Midwest Roadside Safety Facility receives electric vehicle data donation

· 3 min read

Midwest Roadside Safety Facility receives electric vehicle data donation

Tesla Model
Deconstructed parts of a Tesla Model, photo provided by Caresoft images.

For roadside safety engineers and research groups, which often face limited budgets and resources, collecting complete and contemporary vehicle data is a challenging task. The Midwest Roadside Safety Facility at the University of Nebraska–Lincoln is the recipient of a significant data donation from Caresoft Global, a vehicle data benchmarking organization that is offering a database of detailed vehicle data for electric vehicles to further roadside safety research.

The donated data, including 3-D CAD drawings of structures, measurements, feature alignment, electronics, chassis properties and simulation models of current electric vehicles, is assisting the Midwest Roadside Safety Facility in its pursuit to make roads safer and reduce driver and passenger fatalities. As more electric vehicles are produced and purchased, exploring the interaction between these vehicles and roadside safety systems to ensure occupants remain safe in the event of a crash is vital, said Cody Stolle, research assistant professor and assistant director of the facility.

Existing systems are not designed to handle electrical vehicles which have unique undercarriage and frame structures, and which can weigh up to 50% more than gas vehicle counterparts. Updating barrier designs to accommodate electric vehicles could save hundreds of lives each year.

“We’re thrilled to receive this donation from Caresoft and for the safety benefits we expect to see as a result,” said Stolle. “We aim to develop a forgivable roadside; when a run-off-road crash occurs, we want to mitigate the severity of the crash and ensure vehicle occupants survive.”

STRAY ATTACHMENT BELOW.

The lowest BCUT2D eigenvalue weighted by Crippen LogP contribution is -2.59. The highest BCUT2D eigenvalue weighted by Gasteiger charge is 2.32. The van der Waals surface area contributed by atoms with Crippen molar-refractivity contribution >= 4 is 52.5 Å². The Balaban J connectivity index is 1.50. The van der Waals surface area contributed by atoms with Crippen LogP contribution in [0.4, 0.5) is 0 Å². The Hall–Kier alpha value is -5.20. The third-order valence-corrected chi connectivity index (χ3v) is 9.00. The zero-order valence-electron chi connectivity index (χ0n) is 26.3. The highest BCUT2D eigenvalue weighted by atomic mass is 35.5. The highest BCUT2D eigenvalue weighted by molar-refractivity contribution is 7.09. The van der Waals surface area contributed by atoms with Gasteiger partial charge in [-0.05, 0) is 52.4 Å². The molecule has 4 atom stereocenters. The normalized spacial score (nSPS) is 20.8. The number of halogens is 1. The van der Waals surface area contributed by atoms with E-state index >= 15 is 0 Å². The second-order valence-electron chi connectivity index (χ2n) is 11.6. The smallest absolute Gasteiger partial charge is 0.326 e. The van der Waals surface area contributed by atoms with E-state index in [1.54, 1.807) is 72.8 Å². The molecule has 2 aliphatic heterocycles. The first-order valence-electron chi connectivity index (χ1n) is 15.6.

Researchers are using Caresoft’s vehicle data to investigate dynamics and interactions between vehicles and roadside barriers, refine advanced computer simulation models of vehicle systems, and correlate crash outcomes with component designs and assemblies on vehicle makes. The data will also provide more complete knowledge for “in-service performance evaluations,” which relate real-world crash outcomes and vehicle impact conditions with roadside barrier design, performance and geometries.

Shell view of a deconstructed Tesla Model, photo provided by Caresoft images.

A College of Engineering undergraduate student, Samantha White, is performing a research that compares electric and gas vehicle structures, inertial properties and frame designs under a Darrel J. Nelson Undergraduate Internship. This study, the first of its kind in the U.S., has data from 12 state departments of transportation, spanning the highest sales volume of electric vehicles.

Acquiring this data is a huge boon for the Midwest Roadside Safety Facility, said Stolle, especially as vehicle manufacturing and design are fast-paced, competitive industries. Vehicles are constantly changing, and it is difficult to ensure roadside safety hardware is prepared to handle past, current and future vehicle designs. By observing current-year production vehicles and anticipating changes in structural design and shape, researchers can quickly react to updates in the vehicle fleet and provide guidance for state department of transportations.

Stolle will also be helping focus national attention to safety issues regarding electric vehicles during the annual summer meeting of the Transportation Research Board Subcommittee on Roadside Safety in August in Kansas City, Missouri.

The Midwest Roadside Safety Facility, part of the University of Nebraska-Lincoln, is a research organization researching all aspects of highway design and safety. Its researchers conduct safety performance evaluations of various roadside appurtenances, developing new and innovative design concepts and technologies in the area of highway safety.

Shell view of a deconstructed Tesla Model, photo provided by Caresoft images.

Recent News